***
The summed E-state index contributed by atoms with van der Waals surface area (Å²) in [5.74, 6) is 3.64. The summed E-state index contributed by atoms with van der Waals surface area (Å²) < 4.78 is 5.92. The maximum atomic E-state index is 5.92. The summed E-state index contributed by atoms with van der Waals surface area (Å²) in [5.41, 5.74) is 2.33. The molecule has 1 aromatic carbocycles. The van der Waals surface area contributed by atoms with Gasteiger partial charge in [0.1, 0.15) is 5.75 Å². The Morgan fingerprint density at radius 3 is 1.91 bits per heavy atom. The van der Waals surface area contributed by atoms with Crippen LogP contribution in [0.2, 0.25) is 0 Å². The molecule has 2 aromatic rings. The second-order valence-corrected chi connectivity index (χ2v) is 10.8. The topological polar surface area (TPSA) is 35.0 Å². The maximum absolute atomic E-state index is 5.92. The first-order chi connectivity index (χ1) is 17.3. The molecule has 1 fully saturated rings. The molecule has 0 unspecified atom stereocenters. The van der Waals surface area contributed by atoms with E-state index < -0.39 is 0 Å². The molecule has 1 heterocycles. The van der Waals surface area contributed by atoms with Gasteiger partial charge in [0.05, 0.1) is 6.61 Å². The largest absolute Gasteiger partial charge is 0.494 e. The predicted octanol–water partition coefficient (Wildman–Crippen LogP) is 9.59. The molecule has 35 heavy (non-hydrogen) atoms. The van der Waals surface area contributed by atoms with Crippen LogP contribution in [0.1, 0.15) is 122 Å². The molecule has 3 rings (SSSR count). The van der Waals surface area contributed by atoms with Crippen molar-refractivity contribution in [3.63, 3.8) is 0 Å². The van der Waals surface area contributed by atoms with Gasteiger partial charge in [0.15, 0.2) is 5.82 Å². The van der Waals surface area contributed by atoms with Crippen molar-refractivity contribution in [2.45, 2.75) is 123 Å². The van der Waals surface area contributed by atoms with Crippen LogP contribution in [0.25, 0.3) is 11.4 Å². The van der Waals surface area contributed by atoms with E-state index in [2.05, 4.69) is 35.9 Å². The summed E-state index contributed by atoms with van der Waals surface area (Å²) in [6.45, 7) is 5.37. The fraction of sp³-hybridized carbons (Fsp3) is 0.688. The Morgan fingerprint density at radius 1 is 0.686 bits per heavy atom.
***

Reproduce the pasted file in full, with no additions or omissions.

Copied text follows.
The summed E-state index contributed by atoms with van der Waals surface area (Å²) in [5.74, 6) is 3.64. The summed E-state index contributed by atoms with van der Waals surface area (Å²) < 4.78 is 5.92. The maximum atomic E-state index is 5.92. The summed E-state index contributed by atoms with van der Waals surface area (Å²) in [5.41, 5.74) is 2.33. The molecule has 1 aromatic carbocycles. The van der Waals surface area contributed by atoms with Gasteiger partial charge in [0.1, 0.15) is 5.75 Å². The Morgan fingerprint density at radius 3 is 1.91 bits per heavy atom. The van der Waals surface area contributed by atoms with Crippen LogP contribution in [0.2, 0.25) is 0 Å². The molecule has 2 aromatic rings. The second-order valence-corrected chi connectivity index (χ2v) is 10.8. The topological polar surface area (TPSA) is 35.0 Å². The maximum absolute atomic E-state index is 5.92. The first-order chi connectivity index (χ1) is 17.3. The molecule has 1 fully saturated rings. The molecule has 0 unspecified atom stereocenters. The van der Waals surface area contributed by atoms with E-state index < -0.39 is 0 Å². The molecule has 1 heterocycles. The van der Waals surface area contributed by atoms with Gasteiger partial charge in [0.05, 0.1) is 6.61 Å². The largest absolute Gasteiger partial charge is 0.494 e. The predicted octanol–water partition coefficient (Wildman–Crippen LogP) is 9.59. The molecule has 35 heavy (non-hydrogen) atoms. The van der Waals surface area contributed by atoms with Crippen LogP contribution in [0.1, 0.15) is 122 Å². The molecule has 3 rings (SSSR count). The van der Waals surface area contributed by atoms with Crippen molar-refractivity contribution in [3.63, 3.8) is 0 Å². The van der Waals surface area contributed by atoms with Gasteiger partial charge in [0.15, 0.2) is 5.82 Å². The van der Waals surface area contributed by atoms with Crippen molar-refractivity contribution in [2.45, 2.75) is 123 Å². The van der Waals surface area contributed by atoms with Crippen LogP contribution in [0.25, 0.3) is 11.4 Å². The van der Waals surface area contributed by atoms with E-state index in [2.05, 4.69) is 35.9 Å². The summed E-state index contributed by atoms with van der Waals surface area (Å²) in [6.45, 7) is 5.37. The fraction of sp³-hybridized carbons (Fsp3) is 0.688. The Morgan fingerprint density at radius 1 is 0.686 bits per heavy atom.